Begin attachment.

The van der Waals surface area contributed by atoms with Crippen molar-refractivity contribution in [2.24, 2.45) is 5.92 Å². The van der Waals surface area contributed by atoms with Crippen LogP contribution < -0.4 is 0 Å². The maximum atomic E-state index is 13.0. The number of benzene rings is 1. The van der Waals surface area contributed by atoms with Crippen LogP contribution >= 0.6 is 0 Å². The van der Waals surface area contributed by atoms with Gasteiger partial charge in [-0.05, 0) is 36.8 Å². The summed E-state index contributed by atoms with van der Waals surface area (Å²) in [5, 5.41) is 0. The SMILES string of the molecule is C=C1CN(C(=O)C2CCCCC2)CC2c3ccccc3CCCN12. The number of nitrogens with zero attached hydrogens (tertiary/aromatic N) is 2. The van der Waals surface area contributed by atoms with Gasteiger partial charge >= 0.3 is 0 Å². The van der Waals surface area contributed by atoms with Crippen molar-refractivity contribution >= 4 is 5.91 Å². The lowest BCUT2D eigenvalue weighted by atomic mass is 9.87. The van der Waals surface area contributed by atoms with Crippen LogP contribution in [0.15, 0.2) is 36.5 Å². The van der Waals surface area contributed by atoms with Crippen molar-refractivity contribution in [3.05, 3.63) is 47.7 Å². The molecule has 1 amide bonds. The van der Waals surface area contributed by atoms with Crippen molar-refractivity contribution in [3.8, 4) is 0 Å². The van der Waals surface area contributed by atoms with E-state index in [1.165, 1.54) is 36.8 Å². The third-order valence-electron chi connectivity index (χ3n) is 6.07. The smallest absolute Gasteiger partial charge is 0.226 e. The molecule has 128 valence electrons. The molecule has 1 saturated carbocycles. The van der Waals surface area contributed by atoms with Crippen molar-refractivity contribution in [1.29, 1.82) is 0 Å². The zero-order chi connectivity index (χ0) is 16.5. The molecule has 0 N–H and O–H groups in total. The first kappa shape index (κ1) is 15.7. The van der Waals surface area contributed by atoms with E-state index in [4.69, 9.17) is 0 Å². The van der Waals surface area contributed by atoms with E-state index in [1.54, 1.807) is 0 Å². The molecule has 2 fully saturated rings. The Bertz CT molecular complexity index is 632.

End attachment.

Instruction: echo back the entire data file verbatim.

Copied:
The van der Waals surface area contributed by atoms with Crippen molar-refractivity contribution in [2.24, 2.45) is 5.92 Å². The van der Waals surface area contributed by atoms with Crippen LogP contribution < -0.4 is 0 Å². The maximum atomic E-state index is 13.0. The number of benzene rings is 1. The van der Waals surface area contributed by atoms with Crippen LogP contribution >= 0.6 is 0 Å². The van der Waals surface area contributed by atoms with Gasteiger partial charge in [-0.05, 0) is 36.8 Å². The summed E-state index contributed by atoms with van der Waals surface area (Å²) in [5, 5.41) is 0. The SMILES string of the molecule is C=C1CN(C(=O)C2CCCCC2)CC2c3ccccc3CCCN12. The number of nitrogens with zero attached hydrogens (tertiary/aromatic N) is 2. The van der Waals surface area contributed by atoms with Gasteiger partial charge >= 0.3 is 0 Å². The van der Waals surface area contributed by atoms with Crippen molar-refractivity contribution >= 4 is 5.91 Å². The lowest BCUT2D eigenvalue weighted by atomic mass is 9.87. The van der Waals surface area contributed by atoms with Crippen LogP contribution in [0.15, 0.2) is 36.5 Å². The van der Waals surface area contributed by atoms with Crippen molar-refractivity contribution in [3.05, 3.63) is 47.7 Å². The molecule has 1 amide bonds. The van der Waals surface area contributed by atoms with Crippen molar-refractivity contribution in [3.8, 4) is 0 Å². The van der Waals surface area contributed by atoms with E-state index in [1.165, 1.54) is 36.8 Å². The third-order valence-electron chi connectivity index (χ3n) is 6.07. The smallest absolute Gasteiger partial charge is 0.226 e. The molecule has 128 valence electrons. The molecule has 1 saturated carbocycles. The van der Waals surface area contributed by atoms with Crippen molar-refractivity contribution in [1.29, 1.82) is 0 Å². The zero-order chi connectivity index (χ0) is 16.5. The molecule has 0 N–H and O–H groups in total. The first kappa shape index (κ1) is 15.7. The van der Waals surface area contributed by atoms with E-state index in [4.69, 9.17) is 0 Å². The van der Waals surface area contributed by atoms with E-state index in [1.54, 1.807) is 0 Å². The molecule has 2 fully saturated rings. The Bertz CT molecular complexity index is 632.